During the summer of fourth grade, I remember waking up one morning and my father telling me that there had been a murder in town. This was MAJOR NEWS! in our little hill-locked burg and it was all anybody could talk about. A man had been stabbed to death in his sleep by two intruders who knocked his wife out when she woke up during the horrid act. Fortunately, their four children (ages 11 through 5) had been sleeping in the Winnebago parked in the driveway.

I don't know if it was out of morbid curiosity or a deep-seated desire to befriend people who shared the rarity of a dead parent with me, but I made it my first order of business to find out about these kids. How could I not know them? Through my best friend, Tiffany (yeah, bad name), I discovered that they went to Doudna Elementary School (while we went to Jefferson). She told me they all had red hair and the oldest was a girl, Dawn, who was 11, one year older than me. Tiff had been to Dawn's birthday party the previous year, and I remember thinking she was incredibly cool for having such intimate knowledge of this celebrity family. Trying to be nonchalant, about a month after the murder, I asked if we should invite Dawn over to my house. She set it up.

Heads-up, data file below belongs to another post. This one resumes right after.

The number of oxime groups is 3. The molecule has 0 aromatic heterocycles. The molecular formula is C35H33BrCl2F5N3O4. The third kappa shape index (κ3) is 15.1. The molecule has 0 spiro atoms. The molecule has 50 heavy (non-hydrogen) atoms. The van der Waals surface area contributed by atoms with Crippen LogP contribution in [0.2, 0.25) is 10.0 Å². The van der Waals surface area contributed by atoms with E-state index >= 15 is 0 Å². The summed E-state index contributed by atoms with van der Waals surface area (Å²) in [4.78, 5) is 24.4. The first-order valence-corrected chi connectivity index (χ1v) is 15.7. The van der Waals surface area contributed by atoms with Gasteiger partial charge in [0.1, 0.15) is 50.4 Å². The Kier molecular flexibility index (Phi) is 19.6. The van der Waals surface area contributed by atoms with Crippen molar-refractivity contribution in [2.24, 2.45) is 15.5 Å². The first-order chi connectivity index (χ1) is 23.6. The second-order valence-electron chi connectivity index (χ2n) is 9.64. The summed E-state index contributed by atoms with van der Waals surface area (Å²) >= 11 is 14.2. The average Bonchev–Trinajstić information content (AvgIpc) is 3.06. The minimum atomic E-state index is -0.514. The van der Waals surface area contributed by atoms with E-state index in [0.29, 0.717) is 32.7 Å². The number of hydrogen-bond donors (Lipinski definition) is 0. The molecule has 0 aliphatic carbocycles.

The first visit was incredibly awkward. First, Dawn's father was buried directly across the street from my house. She literally had to step on his grave to get out of the vehicle which delivered her to 481 E. 8th Street. And then there is the fact that pre-pubescent girls (always prone to drama and overweening emotion) really aren't very good at negotiating the nuances of first-time meetings. I think the first thing I said to her was, "I just wanted you to come over because I know how you feel." I don't remember her reaction but I'm sure she was uncomfortable. We did end up having fun: I had a six-foot deep freeze full of ice cream and we had HBO -- 'nuff said.

Dawn, Tiff and I became thick as thieves almost immediately. The best thing we had in common was very little parental oversight. And we made the most of it. Sleepovers were always at my house because my father worked nights a lot. Tiff's grandmother lived next door, so there was that to be aware of, but we pretty much did as we pleased. We taught each other how to smoke like movie stars and how to dance like Olivia Newton John. Dawn introduced us to the extra thick application of goey, clumpy jet-black mascara at which she had become an expert to cover her bright red lashes. We walked the cemetery at midnight just for the thrill of it, and, of course, stayed up all night talking about boys: Tiff loved Chad Albaugh, Dawn loved Mike Rizner, and I loved Kevin Knause. Good times.